Little, Big by John Crowley
Introduced by Lesley Arrowsmith, bookseller at Hay Cinema Bookshop
I have this book in the Fantasy Masterworks series – reprints of fantasy novels which stand out in the genre – and when you get a quote from Ursula le Guin on the back, saying: “A book that all by itself calls for a redefinition of fantasy”, you know you’re getting something special. It won the Hugo Award in 1982, and the World Fantasy Award, and was nominated for several other awards.
The nearest thing to a normal person in the book is Smoky Barnable, who has fallen in love with Daily Alice Drinkwater. The Drinkwater family live in a very strange house, built by an architect to demonstrate five different styles of architecture – and if you stand at just the right spot in the garden on each of the five sides, you can only see the style of the side in front of you. But inside, it seems bigger, somehow, and more confused …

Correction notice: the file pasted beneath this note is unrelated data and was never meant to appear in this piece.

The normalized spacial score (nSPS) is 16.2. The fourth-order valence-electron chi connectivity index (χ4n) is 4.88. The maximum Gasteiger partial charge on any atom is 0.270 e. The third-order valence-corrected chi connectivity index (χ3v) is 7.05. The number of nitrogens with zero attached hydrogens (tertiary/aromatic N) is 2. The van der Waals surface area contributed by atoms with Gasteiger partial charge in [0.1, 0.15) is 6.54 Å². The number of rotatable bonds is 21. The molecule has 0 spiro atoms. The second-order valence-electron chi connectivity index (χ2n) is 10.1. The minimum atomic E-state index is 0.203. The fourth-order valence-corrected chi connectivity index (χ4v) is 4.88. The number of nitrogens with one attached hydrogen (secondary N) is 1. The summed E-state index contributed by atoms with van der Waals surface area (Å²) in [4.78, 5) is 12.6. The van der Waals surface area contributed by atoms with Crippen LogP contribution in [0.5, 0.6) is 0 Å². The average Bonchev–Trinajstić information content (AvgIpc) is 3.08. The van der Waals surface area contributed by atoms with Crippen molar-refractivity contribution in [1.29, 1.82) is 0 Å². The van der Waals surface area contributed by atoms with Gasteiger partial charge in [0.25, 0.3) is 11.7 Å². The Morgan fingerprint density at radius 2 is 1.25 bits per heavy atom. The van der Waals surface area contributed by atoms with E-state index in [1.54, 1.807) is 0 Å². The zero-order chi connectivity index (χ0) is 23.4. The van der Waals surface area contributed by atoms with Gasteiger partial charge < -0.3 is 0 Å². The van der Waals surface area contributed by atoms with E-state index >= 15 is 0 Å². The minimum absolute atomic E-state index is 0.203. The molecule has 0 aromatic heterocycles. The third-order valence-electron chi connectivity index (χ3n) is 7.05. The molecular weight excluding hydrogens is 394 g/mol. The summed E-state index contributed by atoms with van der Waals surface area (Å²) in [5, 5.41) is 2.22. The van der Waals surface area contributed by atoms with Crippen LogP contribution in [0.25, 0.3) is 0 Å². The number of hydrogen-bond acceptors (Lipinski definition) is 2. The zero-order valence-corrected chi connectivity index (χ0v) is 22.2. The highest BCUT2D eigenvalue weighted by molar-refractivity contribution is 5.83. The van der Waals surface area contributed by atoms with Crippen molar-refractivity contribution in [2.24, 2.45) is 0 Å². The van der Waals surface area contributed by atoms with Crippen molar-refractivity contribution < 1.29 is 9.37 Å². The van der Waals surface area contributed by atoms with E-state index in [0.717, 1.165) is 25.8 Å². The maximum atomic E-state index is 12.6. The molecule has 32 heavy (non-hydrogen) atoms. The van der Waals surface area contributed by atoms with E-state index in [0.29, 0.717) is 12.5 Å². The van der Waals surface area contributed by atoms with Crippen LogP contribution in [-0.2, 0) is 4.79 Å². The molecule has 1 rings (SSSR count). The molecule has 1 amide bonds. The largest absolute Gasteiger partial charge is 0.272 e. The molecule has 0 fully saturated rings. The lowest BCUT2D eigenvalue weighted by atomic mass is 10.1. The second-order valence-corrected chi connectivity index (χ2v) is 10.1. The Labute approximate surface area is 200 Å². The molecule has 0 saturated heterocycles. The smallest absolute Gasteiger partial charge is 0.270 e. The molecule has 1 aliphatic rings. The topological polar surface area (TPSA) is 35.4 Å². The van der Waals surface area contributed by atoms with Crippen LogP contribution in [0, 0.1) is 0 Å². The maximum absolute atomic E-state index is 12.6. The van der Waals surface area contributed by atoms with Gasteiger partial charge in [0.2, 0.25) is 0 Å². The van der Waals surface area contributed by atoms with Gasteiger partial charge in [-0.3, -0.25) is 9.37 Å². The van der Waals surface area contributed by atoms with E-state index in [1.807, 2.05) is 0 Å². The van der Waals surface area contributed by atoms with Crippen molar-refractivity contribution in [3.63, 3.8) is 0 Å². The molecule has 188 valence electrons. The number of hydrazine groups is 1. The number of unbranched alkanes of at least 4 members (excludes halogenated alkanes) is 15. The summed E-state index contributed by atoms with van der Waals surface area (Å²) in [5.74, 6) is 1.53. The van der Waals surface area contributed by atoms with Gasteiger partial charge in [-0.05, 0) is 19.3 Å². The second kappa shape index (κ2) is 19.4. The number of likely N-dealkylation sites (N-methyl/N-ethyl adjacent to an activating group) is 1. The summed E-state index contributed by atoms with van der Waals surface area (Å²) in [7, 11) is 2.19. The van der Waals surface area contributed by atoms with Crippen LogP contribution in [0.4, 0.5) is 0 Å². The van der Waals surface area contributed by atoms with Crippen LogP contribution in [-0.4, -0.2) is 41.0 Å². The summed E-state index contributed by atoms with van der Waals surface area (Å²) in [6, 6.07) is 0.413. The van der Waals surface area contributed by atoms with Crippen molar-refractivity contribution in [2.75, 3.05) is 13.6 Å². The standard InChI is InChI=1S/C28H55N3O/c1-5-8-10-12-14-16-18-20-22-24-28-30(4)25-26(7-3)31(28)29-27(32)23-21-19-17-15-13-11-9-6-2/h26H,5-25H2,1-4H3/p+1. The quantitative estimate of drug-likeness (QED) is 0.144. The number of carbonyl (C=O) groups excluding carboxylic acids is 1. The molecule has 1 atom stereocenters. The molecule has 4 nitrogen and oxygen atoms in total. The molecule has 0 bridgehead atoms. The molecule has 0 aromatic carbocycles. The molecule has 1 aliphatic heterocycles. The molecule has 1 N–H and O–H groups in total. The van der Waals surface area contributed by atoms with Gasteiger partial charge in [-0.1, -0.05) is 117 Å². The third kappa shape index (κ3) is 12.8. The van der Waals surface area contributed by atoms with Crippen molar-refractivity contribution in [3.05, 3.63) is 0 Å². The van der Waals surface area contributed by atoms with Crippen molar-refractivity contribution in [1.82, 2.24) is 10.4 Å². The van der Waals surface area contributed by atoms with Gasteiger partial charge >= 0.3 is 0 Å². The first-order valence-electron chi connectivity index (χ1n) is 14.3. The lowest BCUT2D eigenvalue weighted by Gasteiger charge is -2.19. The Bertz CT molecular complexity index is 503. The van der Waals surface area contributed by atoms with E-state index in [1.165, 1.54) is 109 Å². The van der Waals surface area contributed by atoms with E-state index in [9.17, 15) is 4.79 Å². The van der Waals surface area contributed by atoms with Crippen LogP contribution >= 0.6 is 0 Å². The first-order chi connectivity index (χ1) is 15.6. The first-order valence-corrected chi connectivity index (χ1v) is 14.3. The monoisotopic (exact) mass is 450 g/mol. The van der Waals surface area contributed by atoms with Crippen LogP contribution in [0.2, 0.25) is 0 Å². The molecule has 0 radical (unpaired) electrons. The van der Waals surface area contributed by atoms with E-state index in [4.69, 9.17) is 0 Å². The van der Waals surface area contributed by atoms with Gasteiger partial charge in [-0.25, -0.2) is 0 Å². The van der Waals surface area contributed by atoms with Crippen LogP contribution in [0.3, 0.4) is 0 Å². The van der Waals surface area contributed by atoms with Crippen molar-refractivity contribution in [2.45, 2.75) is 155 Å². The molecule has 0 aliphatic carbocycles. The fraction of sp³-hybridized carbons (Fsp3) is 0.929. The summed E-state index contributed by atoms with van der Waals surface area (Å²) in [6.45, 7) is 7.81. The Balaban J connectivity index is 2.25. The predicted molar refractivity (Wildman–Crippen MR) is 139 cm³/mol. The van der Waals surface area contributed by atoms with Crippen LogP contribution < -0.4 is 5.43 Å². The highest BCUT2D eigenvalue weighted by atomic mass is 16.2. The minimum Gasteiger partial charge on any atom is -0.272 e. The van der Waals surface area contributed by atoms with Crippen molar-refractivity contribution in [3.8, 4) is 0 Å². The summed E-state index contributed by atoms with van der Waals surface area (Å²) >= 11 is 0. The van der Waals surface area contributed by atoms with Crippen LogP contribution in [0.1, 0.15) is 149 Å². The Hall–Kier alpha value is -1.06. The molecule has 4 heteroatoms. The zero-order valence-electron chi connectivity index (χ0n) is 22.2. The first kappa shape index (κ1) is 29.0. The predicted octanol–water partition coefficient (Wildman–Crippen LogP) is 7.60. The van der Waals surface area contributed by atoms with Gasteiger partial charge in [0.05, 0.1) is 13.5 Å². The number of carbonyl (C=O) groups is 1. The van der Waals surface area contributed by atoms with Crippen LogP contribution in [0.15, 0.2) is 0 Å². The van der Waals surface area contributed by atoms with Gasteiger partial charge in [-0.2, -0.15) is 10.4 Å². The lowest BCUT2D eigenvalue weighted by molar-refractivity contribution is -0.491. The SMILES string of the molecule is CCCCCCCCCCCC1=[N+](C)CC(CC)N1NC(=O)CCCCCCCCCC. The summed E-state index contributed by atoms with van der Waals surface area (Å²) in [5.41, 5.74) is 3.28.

It is a family saga over four generations, starting with the man who built the house, and includes fairies, and talking fish, and people who believe they are living the plot of a fairy tale.
I think I fell in love with the book when I read the description of Daily Alice taking a bath, in the second chapter, in a Gothic bathroom with stained glass windows. Other characters move to New York City, to live in a crumbling building there. Another character writes the story of the Drinkwater family as a TV soap opera, and another makes a memory garden.
It’s not a quick read – it’s the sort of book to immerse yourself in, like Daily Alice in her bath, while taking any strangeness you may come across in your stride, as if it is only to be expected. And it’s a gentle book – there are no battles or explosions, though there are deaths along the way.